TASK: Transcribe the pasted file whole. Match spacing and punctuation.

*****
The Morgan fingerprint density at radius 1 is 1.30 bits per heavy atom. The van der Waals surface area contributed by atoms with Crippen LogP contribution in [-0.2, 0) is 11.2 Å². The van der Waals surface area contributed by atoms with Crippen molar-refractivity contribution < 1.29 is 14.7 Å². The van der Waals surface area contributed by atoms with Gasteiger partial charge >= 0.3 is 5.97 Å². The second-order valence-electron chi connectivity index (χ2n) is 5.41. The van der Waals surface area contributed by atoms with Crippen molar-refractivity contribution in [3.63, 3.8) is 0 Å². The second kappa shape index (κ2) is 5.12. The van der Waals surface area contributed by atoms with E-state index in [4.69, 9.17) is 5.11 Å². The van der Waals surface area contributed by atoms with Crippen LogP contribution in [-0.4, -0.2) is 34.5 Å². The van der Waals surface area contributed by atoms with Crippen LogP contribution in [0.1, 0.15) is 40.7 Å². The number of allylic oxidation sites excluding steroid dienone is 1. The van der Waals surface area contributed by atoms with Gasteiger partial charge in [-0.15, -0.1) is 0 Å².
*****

The Morgan fingerprint density at radius 1 is 1.30 bits per heavy atom. The van der Waals surface area contributed by atoms with Crippen LogP contribution in [-0.2, 0) is 11.2 Å². The van der Waals surface area contributed by atoms with Crippen molar-refractivity contribution < 1.29 is 14.7 Å². The van der Waals surface area contributed by atoms with Gasteiger partial charge >= 0.3 is 5.97 Å². The second-order valence-electron chi connectivity index (χ2n) is 5.41. The van der Waals surface area contributed by atoms with Crippen molar-refractivity contribution in [3.63, 3.8) is 0 Å². The second kappa shape index (κ2) is 5.12. The van der Waals surface area contributed by atoms with E-state index in [4.69, 9.17) is 5.11 Å². The van der Waals surface area contributed by atoms with Crippen LogP contribution in [-0.4, -0.2) is 34.5 Å². The van der Waals surface area contributed by atoms with Crippen LogP contribution in [0.1, 0.15) is 40.7 Å². The number of allylic oxidation sites excluding steroid dienone is 1. The van der Waals surface area contributed by atoms with Gasteiger partial charge in [-0.15, -0.1) is 0 Å².